Gary, Bill who had a large number of big cordylines planted in his garden moved them earlier this year to his new location. He found that very few recovered and ended up buying replacements as he wanted the growth from the top, not from new side shoots. He went to a lot of time and trouble and expense to have them removed and replanted only to find it was not worth the effort.

John

GARYnNAT

Re: Transplanting Cordylines

Post by GARYnNAT » Sat Sep 13, 2008 10:04 am

Cheers for that John, maybe not worth the effort after all.
I forgot about Bills move, how did he get on with his large palms?
i have a 12ft tall Trachycarpus that i am hoping to move and lots of other palms of between 4 and 8ft tall of various types that we are going to take with us.

Gary

John Walton

Re: Transplanting Cordylines

Post by John Walton » Sat Sep 13, 2008 8:53 pm

Hi Gary
A bit late getting in on this but moved big one from front garden quite a few years ago
when we blocked paved front garden for parking. I think the hardest thing was carrying the fifteen foot plant round the back.Their is a huge tap root which i did not manage to get it all up but got the main root ball the tap root broke when it came down so don't worry to much.It did lose a few leaves but you have to make sure it is well watered all the time and it soon recovered and is still going strong.
So i would take chance.
John

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Re: Transplanting Cordylines

Post by John P » Sat Sep 13, 2008 10:34 pm

GARYnNAT wrote:Cheers for that John, maybe not worth the effort after all.
I forgot about Bills move, how did he get on with his large palms?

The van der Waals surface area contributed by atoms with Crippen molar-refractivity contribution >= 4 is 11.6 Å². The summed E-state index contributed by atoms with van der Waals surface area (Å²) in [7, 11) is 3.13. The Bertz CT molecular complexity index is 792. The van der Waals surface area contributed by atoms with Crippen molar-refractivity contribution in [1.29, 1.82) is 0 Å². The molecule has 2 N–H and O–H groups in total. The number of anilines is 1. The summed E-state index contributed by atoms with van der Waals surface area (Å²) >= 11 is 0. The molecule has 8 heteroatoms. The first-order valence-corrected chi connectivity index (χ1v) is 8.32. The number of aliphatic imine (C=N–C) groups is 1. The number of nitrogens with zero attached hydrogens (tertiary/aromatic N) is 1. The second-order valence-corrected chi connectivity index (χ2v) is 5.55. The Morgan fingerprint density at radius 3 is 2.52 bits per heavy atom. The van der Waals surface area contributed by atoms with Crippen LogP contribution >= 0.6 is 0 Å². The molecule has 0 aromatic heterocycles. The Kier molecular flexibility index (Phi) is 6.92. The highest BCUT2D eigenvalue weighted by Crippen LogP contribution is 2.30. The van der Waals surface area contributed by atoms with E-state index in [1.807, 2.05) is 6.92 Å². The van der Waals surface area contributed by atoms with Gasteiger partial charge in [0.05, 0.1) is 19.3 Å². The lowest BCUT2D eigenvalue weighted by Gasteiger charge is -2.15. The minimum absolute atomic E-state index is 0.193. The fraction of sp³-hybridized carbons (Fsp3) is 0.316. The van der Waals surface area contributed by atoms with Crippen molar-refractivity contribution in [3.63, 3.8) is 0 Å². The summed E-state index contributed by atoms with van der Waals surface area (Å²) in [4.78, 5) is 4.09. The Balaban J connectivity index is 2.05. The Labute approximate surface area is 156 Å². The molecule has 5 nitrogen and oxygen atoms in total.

i have a 12ft tall Trachycarpus that i am hoping to move and lots of other palms of between 4 and 8ft tall of various types that we are going to take with us.

Gary
Gary I was there today. The cordylines nearly all look crispy, may recover but do not look good. We are talking may be 20 plants here all 12 foot plus.

A lot of the transplants have done very well and it is a massive project that is still ongoing.

John

DaveP

Re: Transplanting Cordylines

Post by DaveP » Sun Sep 14, 2008 6:49 am

Hi Gary,

How's the Rhopie? I can easily understand you wanting to transplant your Cordys for immediate impact, but the problem is that unless you manage to get an earth-mover bucket under them to transplant with as much of the root-ball as possible, they will defoliate completely and almost certainly lose the growing points. With a huge amount of effort and considerable after-care, it's possible to move them and have them looking fairly good after about 3-4 years, but it's cheaper and more effective to replace with new plants. Given plenty of moisture, a very rich yet well-drained soil and a sunny site, even the slower, variegated/coloured cvs of australis can make rapid growth, especially in coastal southern regions.